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This Day in Hockey History – March 22

Today in hockey history, the league decides to try a goofy rule in an actual regular-season game, the first of a certain type of goal in the playoffs, the last goalie to truly defend his net, a player does something awesome but his team loses anyway, and one of the best starts to a career for a player you’ve probably never heard of.

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March 22, 1932 – In the final game of the season between two teams that were out of playoff contention, the Bruins and the New York Americans, the league decided to try out some experimental rules for the game. The most notable rule tried was eliminating the blue lines and using the center-ice (red) line to determine offsides, so yes, there was no neutral zone and two giant offensive zones for teams to play with, which is probably why 14 goals were scored in the game (the Americans won 8-6). I’m sure they were thrilled about being guinea pigs on the basis that they were both losers.

March 22, 1934 – In Game 1 of a Stanley Cup Semifinals series, Herbie Lewis scored the first power play overtime goal in NHL history to give the Red Wings a 2-1 win in Toronto. It was also the first OT goal in Detroit’s playoff history.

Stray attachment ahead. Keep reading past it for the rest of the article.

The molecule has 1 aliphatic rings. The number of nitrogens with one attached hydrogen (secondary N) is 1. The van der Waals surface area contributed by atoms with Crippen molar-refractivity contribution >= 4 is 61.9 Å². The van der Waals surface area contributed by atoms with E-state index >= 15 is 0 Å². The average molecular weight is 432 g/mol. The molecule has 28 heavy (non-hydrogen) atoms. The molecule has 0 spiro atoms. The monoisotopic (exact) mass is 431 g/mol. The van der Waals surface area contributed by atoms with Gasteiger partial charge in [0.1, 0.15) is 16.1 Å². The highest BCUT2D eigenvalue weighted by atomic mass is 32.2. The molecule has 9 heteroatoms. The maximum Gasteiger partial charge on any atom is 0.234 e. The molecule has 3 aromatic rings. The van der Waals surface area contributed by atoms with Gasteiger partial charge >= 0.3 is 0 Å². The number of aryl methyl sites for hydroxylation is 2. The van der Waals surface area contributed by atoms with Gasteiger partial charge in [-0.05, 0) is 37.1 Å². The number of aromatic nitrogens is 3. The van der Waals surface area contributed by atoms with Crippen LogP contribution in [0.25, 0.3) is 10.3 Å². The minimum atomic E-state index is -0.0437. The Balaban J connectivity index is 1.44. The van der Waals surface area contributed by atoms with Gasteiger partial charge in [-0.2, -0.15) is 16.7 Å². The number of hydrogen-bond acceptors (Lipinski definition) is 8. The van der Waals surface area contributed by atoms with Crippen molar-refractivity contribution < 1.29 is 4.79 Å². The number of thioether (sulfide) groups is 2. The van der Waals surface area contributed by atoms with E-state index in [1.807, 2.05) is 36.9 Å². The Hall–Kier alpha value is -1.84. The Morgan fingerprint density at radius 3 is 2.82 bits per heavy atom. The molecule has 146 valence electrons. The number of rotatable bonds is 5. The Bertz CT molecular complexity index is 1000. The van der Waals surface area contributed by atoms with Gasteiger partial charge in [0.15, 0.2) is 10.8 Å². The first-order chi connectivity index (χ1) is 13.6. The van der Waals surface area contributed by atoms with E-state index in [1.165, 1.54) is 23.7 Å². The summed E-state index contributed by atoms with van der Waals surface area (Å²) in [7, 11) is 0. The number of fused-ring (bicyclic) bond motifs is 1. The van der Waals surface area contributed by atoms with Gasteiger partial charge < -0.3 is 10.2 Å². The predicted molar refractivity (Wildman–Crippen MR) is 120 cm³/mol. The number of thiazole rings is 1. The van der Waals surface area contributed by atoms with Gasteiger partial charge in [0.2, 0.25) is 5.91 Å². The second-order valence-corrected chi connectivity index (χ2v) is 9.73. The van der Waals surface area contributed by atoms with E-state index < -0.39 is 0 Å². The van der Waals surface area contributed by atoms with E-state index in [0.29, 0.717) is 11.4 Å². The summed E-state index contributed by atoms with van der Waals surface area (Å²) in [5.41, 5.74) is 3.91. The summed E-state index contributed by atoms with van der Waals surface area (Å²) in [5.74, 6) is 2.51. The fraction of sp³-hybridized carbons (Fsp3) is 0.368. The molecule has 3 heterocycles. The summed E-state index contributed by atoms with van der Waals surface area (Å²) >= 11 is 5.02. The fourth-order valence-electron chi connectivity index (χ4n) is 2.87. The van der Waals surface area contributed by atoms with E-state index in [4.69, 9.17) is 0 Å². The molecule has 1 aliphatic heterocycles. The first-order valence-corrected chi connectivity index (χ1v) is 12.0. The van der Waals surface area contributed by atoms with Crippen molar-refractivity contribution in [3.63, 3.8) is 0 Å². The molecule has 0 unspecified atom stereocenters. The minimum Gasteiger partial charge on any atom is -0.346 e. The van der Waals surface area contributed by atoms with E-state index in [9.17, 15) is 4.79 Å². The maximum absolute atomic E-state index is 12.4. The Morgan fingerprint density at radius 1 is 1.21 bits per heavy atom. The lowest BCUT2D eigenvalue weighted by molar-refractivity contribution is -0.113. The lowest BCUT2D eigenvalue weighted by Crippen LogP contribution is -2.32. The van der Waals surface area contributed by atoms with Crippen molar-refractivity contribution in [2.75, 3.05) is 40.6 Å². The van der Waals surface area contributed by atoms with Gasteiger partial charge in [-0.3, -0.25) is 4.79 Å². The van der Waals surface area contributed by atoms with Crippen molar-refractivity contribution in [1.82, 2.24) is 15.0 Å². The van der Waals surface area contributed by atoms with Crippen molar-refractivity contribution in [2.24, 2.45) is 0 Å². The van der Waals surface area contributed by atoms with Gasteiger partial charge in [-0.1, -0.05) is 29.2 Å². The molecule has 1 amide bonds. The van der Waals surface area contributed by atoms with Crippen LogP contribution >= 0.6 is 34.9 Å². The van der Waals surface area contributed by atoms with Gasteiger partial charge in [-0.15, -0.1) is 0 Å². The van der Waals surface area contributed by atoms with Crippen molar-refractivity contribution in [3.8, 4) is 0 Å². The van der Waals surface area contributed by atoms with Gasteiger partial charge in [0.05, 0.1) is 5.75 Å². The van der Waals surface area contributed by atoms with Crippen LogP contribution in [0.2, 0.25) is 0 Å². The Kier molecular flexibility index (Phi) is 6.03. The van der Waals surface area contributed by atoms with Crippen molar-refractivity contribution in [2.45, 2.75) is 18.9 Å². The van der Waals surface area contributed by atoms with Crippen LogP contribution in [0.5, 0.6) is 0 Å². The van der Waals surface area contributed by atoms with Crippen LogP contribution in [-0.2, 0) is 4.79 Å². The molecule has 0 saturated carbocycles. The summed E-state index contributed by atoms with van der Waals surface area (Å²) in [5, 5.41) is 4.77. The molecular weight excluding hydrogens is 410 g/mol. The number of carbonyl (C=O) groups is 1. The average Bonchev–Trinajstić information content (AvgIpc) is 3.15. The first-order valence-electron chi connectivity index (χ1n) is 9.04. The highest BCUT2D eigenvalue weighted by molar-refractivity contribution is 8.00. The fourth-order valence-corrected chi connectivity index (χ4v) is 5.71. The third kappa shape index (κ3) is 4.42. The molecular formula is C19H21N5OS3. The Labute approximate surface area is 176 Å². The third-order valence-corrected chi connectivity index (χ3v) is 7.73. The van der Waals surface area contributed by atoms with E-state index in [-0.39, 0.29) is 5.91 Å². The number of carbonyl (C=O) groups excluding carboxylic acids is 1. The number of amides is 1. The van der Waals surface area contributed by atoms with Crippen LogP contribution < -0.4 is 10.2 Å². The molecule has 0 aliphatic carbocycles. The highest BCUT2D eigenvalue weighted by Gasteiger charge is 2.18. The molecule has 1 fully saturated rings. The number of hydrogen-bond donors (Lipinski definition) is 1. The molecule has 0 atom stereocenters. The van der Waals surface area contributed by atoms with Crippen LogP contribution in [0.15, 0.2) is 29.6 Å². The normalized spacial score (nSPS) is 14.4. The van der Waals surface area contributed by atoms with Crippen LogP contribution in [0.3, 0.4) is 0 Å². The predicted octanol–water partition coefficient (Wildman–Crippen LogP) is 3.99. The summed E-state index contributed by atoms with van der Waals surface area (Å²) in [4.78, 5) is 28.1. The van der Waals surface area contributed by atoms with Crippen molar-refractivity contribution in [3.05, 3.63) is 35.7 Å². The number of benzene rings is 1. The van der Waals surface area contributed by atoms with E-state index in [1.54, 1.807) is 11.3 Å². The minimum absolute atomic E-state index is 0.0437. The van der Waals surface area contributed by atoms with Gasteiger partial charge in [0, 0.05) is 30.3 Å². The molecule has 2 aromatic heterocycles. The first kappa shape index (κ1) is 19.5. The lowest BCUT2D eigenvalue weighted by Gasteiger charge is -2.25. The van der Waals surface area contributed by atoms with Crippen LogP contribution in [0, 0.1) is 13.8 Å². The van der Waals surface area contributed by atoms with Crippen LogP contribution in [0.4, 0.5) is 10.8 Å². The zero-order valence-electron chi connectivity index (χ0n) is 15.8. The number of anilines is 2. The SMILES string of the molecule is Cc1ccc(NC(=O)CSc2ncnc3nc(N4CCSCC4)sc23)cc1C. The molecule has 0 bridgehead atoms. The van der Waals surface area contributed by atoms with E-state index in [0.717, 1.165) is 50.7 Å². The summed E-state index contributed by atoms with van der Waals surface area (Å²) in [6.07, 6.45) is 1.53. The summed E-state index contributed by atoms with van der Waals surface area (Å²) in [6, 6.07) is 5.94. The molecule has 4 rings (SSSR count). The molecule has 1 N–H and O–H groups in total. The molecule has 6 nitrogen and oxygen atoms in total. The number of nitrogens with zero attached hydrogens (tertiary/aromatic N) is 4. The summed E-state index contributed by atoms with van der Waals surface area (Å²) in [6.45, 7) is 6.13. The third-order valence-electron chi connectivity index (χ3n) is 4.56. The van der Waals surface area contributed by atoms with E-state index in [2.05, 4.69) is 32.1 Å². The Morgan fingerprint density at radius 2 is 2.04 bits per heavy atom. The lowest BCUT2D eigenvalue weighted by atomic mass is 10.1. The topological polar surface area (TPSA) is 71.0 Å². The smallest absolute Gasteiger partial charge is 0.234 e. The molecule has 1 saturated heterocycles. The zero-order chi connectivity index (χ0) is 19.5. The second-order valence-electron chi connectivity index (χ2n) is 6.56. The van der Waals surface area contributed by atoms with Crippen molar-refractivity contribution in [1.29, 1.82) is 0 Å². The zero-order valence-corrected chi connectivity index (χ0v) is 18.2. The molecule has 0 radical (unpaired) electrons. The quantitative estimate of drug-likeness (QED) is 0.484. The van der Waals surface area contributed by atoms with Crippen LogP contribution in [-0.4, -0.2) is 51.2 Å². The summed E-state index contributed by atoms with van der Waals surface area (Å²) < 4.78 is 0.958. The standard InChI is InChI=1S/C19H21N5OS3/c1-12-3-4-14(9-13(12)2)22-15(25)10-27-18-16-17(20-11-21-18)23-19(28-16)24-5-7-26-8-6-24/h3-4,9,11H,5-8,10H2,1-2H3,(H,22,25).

March 22, 1964 – In a 4-3 Chicago win at Boston, Bruins goalie Ed Johnston became the last goalie in NHL history to play every minute of every game for an entire season! Sheesh, NHL goalies are babied so much today. Wait, I just saw his stats, and let me retract that previous statement. Johnston finished the season with a 3.01 GAA and a 18-40-12 record. Maybe the Bruins should have given him some rest.

March 22, 1984 – Calgary’s Lanny McDonald scored two goals in a span of six seconds! The most impressive part about that fact is that he didn’t even set a record; the fastest two goals scored came just four seconds apart! And it still wasn’t enough; McDonald’s two goals were a part of a hat trick in a 6-4 Flames loss to Detroit.

March 22, 1996 – Sharks rookie Jan Caloun scored a goal on his fourth career shot in a 3-2 win at Calgary. He also scored on his first, second, and third career shots. Yep, Caloun went four-for-four on his first four attempts, a shooting percentage of 100 percent; an NHL record. He’d finally miss his first shot later in the game, a turning point in his career thus beginning a downward spiral that he couldn’t overcome. He scored eight goals in his first NHL season in just eleven games. But that was it. He played in 24 NHL games (8-6-14).

 

Source: Hockey Hall of Fame

Scott Finger
Scott is the former managing editor at Hooked on Hockey Magazine. He loves hockey, writing, and writing about hockey. He graduated from Roger Williams University in 2011 with a useless degree in Media Communications (concentrating in Journalism). Being a New York Rangers fan (and NY Giants and Mets fan) living in Boston is very uncomfortable for him, and it'll be awkward trying to celebrate a Rangers Cup win in the streets when they inevitably win sometime in the next 100 years. He also likes long walks on the beach.
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